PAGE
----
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Archive for the ‘Job’ Category

Some Thoughts on Job

I recently made a promise to a class at one of our church’s training schools to spend a little bit of time talking about the book of Job, <sarcasm> because if any book of the Bible can be discussed in a short amount of time, its Job </sarcasm>.  Of course, we ran out of time anyway, so I was unable to offer some thoughts on this ever-perplexing book.  In the interest of mitigating my risk of being known as a big liar, some thoughts  (i.e., my notes for the class) on the book of Job follow.

  • Job is largely a book of what Douglas Stuart calls, “speculative dialogical wisdom.”  This is evident in the long exchanges between Job and his friends, Eliphaz, Bildad, Zophar and Elihu.  It is largely poetry, save the prologue, epilogue, and a brief sections that introduce the next speaker.
  • High-level structure of the book:
    • Prologue (Chs.1-2)
    • Job’s opening lament (Ch. 3)
    • Dialogue and dispute (3 cycles: Chs. 4-14, 15-21, 22-27)
    • Wisdom interlude (Ch. 28; unidentified speaker, perhaps the author)
    • Monologues (Job: 29-31; Eluhu: 32-37; God: 38-42)
    • Job’s contrition (40:3-5; 42:1-6)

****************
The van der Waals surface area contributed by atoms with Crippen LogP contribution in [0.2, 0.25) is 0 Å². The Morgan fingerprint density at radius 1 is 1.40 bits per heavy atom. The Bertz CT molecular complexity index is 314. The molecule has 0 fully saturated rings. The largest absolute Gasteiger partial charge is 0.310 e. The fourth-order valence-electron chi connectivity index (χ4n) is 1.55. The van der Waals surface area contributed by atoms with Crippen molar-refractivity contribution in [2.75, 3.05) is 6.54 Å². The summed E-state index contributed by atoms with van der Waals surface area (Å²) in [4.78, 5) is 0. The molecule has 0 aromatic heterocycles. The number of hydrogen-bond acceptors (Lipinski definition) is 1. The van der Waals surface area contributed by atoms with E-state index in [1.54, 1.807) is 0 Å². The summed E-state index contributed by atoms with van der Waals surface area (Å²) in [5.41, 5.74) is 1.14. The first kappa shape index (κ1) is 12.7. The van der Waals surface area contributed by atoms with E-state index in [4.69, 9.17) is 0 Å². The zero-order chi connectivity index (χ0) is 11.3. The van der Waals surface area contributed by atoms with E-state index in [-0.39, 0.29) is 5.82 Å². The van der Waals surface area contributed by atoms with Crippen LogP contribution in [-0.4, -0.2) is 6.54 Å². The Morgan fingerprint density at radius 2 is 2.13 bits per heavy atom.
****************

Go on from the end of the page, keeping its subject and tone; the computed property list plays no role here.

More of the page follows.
• Epilogue (42:7-17)
  • How has Job offended God?  Why does God speak to Him so harshly?
    • Job is calling God to account, most explicitly in 31:35: “Oh, that I had someone to hear me! / I sign now my defense—let the Almighty answer me; / let my accuser put his indictment in writing” (emphasis mine).
    • This might remind us of Romans 9, esp. v.20: “But who are you, a human being, to talk back to God? Shall what is formed say to the one who formed it, ‘Why did you make me like this?’” (c.f., Is. 29:16; 45:9).  All of these texts speak negatively of the one who questions God in this way.
    • Bottom line:  It is completely backwards for us to question God – as if we’re His judge.
    • Note a distinction: questioning God can be demanding an answer from Him (implying that you think He’s wrong), or questioning God can be expressing a lack of understanding, and asking for clarity or peace.  I would content that only the former (Job’s response) is sinful.
  • How do the others (Eliphaz, Bildad, Zophar) sin?  (Aside: It’s interesting that Elihu isn’t mentioned in the epilogue; some contend that because of this, his speech was a later addition).
    • Some of what they say seems right on, no?
    • Ultimately, the book teaches that nobody knows the mind of God.  All these characters offer answers as to why Job suffers, but they’re all wrong, supposing to know the answer Job seeks, but only God does.  P.S.: He doesn’t tell them, either.
    • N.b., An important life lesson here:  Don’t dare try to explain God’s actions unless its explained clearly in Scripture:  Talking about God’s plans in redeeming humankind is one thing, saying that hurricane Katrina was God’s judgment on the sinfulness of New Orleans is egregious folly!
    • A funny paraphrase of something Stuart said, “We don’t even know what chipmunks are thinking, why should we think we know what God is thinking?”
  • More thoughts on suffering (tons more could be said):
    • Remember two “levels” to suffering:  The pastoral/emotional level, and the philosophical/intellectual level.
      • This should affect how we respond to people engaging with the problem of suffering.